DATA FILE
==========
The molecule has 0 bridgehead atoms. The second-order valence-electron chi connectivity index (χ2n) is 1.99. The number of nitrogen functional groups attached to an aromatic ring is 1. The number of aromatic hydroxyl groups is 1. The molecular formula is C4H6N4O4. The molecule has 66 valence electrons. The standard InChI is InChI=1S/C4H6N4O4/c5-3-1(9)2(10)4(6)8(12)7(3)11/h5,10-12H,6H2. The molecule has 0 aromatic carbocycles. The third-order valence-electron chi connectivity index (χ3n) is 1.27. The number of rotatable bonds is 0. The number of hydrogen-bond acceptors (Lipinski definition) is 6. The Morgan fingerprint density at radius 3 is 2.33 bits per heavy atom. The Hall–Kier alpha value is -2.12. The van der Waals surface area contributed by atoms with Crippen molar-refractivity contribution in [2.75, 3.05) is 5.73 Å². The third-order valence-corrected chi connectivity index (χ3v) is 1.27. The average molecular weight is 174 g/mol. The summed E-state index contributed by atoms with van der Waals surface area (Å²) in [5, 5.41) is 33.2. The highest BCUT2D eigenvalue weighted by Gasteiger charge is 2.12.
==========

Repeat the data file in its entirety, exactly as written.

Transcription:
The molecule has 0 bridgehead atoms. The second-order valence-electron chi connectivity index (χ2n) is 1.99. The number of nitrogen functional groups attached to an aromatic ring is 1. The number of aromatic hydroxyl groups is 1. The molecular formula is C4H6N4O4. The molecule has 66 valence electrons. The standard InChI is InChI=1S/C4H6N4O4/c5-3-1(9)2(10)4(6)8(12)7(3)11/h5,10-12H,6H2. The molecule has 0 aromatic carbocycles. The third-order valence-electron chi connectivity index (χ3n) is 1.27. The number of rotatable bonds is 0. The number of hydrogen-bond acceptors (Lipinski definition) is 6. The Morgan fingerprint density at radius 3 is 2.33 bits per heavy atom. The Hall–Kier alpha value is -2.12. The van der Waals surface area contributed by atoms with Crippen molar-refractivity contribution in [2.75, 3.05) is 5.73 Å². The third-order valence-corrected chi connectivity index (χ3v) is 1.27. The average molecular weight is 174 g/mol. The summed E-state index contributed by atoms with van der Waals surface area (Å²) in [5, 5.41) is 33.2. The highest BCUT2D eigenvalue weighted by Gasteiger charge is 2.12.